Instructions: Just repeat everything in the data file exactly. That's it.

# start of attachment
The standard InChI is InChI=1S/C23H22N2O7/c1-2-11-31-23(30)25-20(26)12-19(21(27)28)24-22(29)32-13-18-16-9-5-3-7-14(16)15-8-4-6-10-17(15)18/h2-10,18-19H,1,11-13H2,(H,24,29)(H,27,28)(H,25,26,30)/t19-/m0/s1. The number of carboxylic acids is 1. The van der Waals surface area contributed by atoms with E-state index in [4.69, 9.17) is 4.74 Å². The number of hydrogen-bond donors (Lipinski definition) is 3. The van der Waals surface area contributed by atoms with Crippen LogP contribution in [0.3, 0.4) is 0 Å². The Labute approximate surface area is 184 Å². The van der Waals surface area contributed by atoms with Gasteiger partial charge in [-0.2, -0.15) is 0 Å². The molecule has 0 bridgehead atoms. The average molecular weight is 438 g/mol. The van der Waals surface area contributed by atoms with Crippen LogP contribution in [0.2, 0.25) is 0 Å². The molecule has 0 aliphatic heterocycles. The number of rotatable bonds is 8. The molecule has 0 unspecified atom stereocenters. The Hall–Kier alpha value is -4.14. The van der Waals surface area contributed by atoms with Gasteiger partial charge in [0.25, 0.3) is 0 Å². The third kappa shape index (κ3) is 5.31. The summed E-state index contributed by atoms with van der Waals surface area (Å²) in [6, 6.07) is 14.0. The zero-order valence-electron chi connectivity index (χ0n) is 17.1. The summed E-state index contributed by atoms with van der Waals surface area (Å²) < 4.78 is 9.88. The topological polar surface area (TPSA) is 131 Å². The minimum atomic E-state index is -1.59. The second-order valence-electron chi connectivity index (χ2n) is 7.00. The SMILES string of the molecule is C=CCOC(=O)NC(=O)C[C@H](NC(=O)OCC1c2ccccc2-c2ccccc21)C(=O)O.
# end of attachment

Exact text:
The standard InChI is InChI=1S/C23H22N2O7/c1-2-11-31-23(30)25-20(26)12-19(21(27)28)24-22(29)32-13-18-16-9-5-3-7-14(16)15-8-4-6-10-17(15)18/h2-10,18-19H,1,11-13H2,(H,24,29)(H,27,28)(H,25,26,30)/t19-/m0/s1. The number of carboxylic acids is 1. The van der Waals surface area contributed by atoms with E-state index in [4.69, 9.17) is 4.74 Å². The number of hydrogen-bond donors (Lipinski definition) is 3. The van der Waals surface area contributed by atoms with Crippen LogP contribution in [0.3, 0.4) is 0 Å². The Labute approximate surface area is 184 Å². The van der Waals surface area contributed by atoms with Gasteiger partial charge in [-0.2, -0.15) is 0 Å². The molecule has 0 bridgehead atoms. The average molecular weight is 438 g/mol. The van der Waals surface area contributed by atoms with Crippen LogP contribution in [0.2, 0.25) is 0 Å². The molecule has 0 aliphatic heterocycles. The number of rotatable bonds is 8. The molecule has 0 unspecified atom stereocenters. The Hall–Kier alpha value is -4.14. The van der Waals surface area contributed by atoms with Gasteiger partial charge in [0.25, 0.3) is 0 Å². The third kappa shape index (κ3) is 5.31. The summed E-state index contributed by atoms with van der Waals surface area (Å²) in [6, 6.07) is 14.0. The zero-order valence-electron chi connectivity index (χ0n) is 17.1. The summed E-state index contributed by atoms with van der Waals surface area (Å²) < 4.78 is 9.88. The topological polar surface area (TPSA) is 131 Å². The minimum atomic E-state index is -1.59. The second-order valence-electron chi connectivity index (χ2n) is 7.00. The SMILES string of the molecule is C=CCOC(=O)NC(=O)C[C@H](NC(=O)OCC1c2ccccc2-c2ccccc21)C(=O)O.